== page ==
As in last week's talk, the farmer (sower) does not follow conventional practice. The servants want to pull out the weeds before they grow any more, but the farmer won’t let them in case they damage any of the wheat plants. In Barbara Brown Taylor’s words; “the farmer is willing to risk fat weeds for fat wheat”. What does this parable tell us about the ways we are a church and the ways we lead our lives?
The traditional reading of this parable is one which encourages us to put down deep roots, be resistant to the cares of the world and to ensure we are fertile soil to bear fruit for the Kingdom. This is sound advice, but this is the parable of the sower. Jesus is encouraging us to reflect on the extravagance of our Creator who sows the fertile seed of his truth with “holy abandon”. God loves to bless us abundantly without being stingy, cautious or judgmental.
What's your first response when you see something with a 'do not touch' sign on it? You want to touch it of course! In these verses from Romans, Paul is expressing a conflict we all face: why do we so often do the things we don't want to do, but can't do the things we want to do? Luckily for us, God has devised a rescue plan.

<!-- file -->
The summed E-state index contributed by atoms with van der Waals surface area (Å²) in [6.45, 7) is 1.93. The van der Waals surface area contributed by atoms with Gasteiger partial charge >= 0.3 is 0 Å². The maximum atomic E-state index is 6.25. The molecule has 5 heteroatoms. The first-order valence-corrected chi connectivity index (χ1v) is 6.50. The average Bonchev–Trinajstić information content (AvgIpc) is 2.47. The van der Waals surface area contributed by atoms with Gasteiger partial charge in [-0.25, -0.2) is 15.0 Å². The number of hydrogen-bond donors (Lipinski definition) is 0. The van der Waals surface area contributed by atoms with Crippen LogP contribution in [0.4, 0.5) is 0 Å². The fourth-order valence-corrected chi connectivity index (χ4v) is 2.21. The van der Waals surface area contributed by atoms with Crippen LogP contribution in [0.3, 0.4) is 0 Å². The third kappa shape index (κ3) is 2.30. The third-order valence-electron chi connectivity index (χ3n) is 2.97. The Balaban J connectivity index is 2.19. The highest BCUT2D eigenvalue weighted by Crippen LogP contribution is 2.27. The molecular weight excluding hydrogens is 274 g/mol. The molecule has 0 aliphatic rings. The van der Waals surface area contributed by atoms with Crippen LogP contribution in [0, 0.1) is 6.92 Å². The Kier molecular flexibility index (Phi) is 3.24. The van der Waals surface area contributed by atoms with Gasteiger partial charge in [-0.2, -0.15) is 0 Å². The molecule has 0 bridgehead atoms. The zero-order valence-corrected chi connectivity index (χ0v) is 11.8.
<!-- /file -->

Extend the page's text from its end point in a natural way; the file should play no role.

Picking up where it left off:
This week we delve into how Jesus’ death and resurrection have changed everything and how as Christians we become participants in that story. We have a new identity because of what Jesus has achieved, but we also have a responsibility to embody this identity; as verse 1 in our passage says: "What shall we say, then? Shall we go on sinning so that grace may increase? By no means!" If we have come through the waters of slavery and death into the freedom of Jesus’ resurrection, what might it mean for us to ‘walk in newness of life’?